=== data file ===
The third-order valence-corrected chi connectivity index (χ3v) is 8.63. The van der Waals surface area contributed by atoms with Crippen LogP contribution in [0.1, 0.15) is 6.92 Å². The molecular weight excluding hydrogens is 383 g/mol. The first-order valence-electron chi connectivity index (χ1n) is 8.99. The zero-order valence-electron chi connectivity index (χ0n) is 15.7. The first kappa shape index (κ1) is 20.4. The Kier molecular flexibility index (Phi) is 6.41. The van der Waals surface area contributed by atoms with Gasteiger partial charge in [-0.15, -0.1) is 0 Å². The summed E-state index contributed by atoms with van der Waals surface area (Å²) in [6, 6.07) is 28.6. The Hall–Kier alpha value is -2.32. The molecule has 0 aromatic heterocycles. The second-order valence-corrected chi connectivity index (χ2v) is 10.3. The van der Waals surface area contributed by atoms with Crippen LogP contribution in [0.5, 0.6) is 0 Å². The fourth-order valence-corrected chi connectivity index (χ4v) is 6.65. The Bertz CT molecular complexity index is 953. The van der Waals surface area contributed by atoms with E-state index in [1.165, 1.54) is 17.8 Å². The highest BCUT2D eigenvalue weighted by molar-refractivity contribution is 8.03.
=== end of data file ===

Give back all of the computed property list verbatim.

The third-order valence-corrected chi connectivity index (χ3v) is 8.63. The van der Waals surface area contributed by atoms with Crippen LogP contribution in [0.1, 0.15) is 6.92 Å². The molecular weight excluding hydrogens is 383 g/mol. The first-order valence-electron chi connectivity index (χ1n) is 8.99. The zero-order valence-electron chi connectivity index (χ0n) is 15.7. The first kappa shape index (κ1) is 20.4. The Kier molecular flexibility index (Phi) is 6.41. The van der Waals surface area contributed by atoms with Gasteiger partial charge in [-0.15, -0.1) is 0 Å². The summed E-state index contributed by atoms with van der Waals surface area (Å²) in [6, 6.07) is 28.6. The Hall–Kier alpha value is -2.32. The molecule has 0 aromatic heterocycles. The second-order valence-corrected chi connectivity index (χ2v) is 10.3. The van der Waals surface area contributed by atoms with Crippen LogP contribution in [0.5, 0.6) is 0 Å². The fourth-order valence-corrected chi connectivity index (χ4v) is 6.65. The Bertz CT molecular complexity index is 953. The van der Waals surface area contributed by atoms with E-state index in [1.165, 1.54) is 17.8 Å². The highest BCUT2D eigenvalue weighted by molar-refractivity contribution is 8.03.